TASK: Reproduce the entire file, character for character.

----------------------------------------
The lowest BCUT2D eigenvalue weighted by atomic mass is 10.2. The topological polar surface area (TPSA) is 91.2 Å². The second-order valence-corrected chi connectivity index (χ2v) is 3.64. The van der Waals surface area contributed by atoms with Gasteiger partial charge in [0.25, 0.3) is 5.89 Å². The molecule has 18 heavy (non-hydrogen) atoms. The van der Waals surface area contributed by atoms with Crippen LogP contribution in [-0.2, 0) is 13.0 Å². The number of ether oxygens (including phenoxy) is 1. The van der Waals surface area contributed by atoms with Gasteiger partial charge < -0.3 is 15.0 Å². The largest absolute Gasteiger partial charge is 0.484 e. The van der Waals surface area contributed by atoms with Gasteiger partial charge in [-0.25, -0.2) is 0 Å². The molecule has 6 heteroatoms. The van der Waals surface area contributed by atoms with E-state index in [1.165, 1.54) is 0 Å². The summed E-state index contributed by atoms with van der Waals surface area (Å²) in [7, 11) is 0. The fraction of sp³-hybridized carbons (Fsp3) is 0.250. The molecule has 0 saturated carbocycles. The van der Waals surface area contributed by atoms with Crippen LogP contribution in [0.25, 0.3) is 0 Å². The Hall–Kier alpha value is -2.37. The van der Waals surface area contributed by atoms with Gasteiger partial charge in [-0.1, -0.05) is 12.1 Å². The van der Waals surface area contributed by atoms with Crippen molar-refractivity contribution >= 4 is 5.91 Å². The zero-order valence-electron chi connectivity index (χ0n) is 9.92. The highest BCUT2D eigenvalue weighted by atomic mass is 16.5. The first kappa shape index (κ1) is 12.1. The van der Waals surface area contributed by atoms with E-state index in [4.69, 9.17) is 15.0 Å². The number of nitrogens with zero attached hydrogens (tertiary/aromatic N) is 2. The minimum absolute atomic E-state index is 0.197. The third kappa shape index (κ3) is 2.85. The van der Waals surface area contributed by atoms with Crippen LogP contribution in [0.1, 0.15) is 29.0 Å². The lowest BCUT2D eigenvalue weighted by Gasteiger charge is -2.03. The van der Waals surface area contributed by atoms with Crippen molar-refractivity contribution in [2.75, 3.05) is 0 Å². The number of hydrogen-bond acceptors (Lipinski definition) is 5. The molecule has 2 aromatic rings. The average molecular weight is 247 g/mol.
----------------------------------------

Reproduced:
The lowest BCUT2D eigenvalue weighted by atomic mass is 10.2. The topological polar surface area (TPSA) is 91.2 Å². The second-order valence-corrected chi connectivity index (χ2v) is 3.64. The van der Waals surface area contributed by atoms with Gasteiger partial charge in [0.25, 0.3) is 5.89 Å². The molecule has 18 heavy (non-hydrogen) atoms. The van der Waals surface area contributed by atoms with Crippen LogP contribution in [-0.2, 0) is 13.0 Å². The number of ether oxygens (including phenoxy) is 1. The van der Waals surface area contributed by atoms with Gasteiger partial charge < -0.3 is 15.0 Å². The largest absolute Gasteiger partial charge is 0.484 e. The van der Waals surface area contributed by atoms with Gasteiger partial charge in [-0.25, -0.2) is 0 Å². The molecule has 6 heteroatoms. The van der Waals surface area contributed by atoms with E-state index in [1.165, 1.54) is 0 Å². The summed E-state index contributed by atoms with van der Waals surface area (Å²) in [7, 11) is 0. The fraction of sp³-hybridized carbons (Fsp3) is 0.250. The molecule has 0 saturated carbocycles. The van der Waals surface area contributed by atoms with Crippen LogP contribution in [0.25, 0.3) is 0 Å². The Hall–Kier alpha value is -2.37. The van der Waals surface area contributed by atoms with Gasteiger partial charge in [-0.1, -0.05) is 12.1 Å². The van der Waals surface area contributed by atoms with Crippen molar-refractivity contribution >= 4 is 5.91 Å². The zero-order valence-electron chi connectivity index (χ0n) is 9.92. The highest BCUT2D eigenvalue weighted by atomic mass is 16.5. The first kappa shape index (κ1) is 12.1. The van der Waals surface area contributed by atoms with E-state index in [4.69, 9.17) is 15.0 Å². The number of nitrogens with zero attached hydrogens (tertiary/aromatic N) is 2. The minimum absolute atomic E-state index is 0.197. The third kappa shape index (κ3) is 2.85. The van der Waals surface area contributed by atoms with Crippen LogP contribution in [0.1, 0.15) is 29.0 Å². The lowest BCUT2D eigenvalue weighted by Gasteiger charge is -2.03. The van der Waals surface area contributed by atoms with Crippen molar-refractivity contribution in [2.75, 3.05) is 0 Å². The number of hydrogen-bond acceptors (Lipinski definition) is 5. The molecule has 2 aromatic rings. The average molecular weight is 247 g/mol.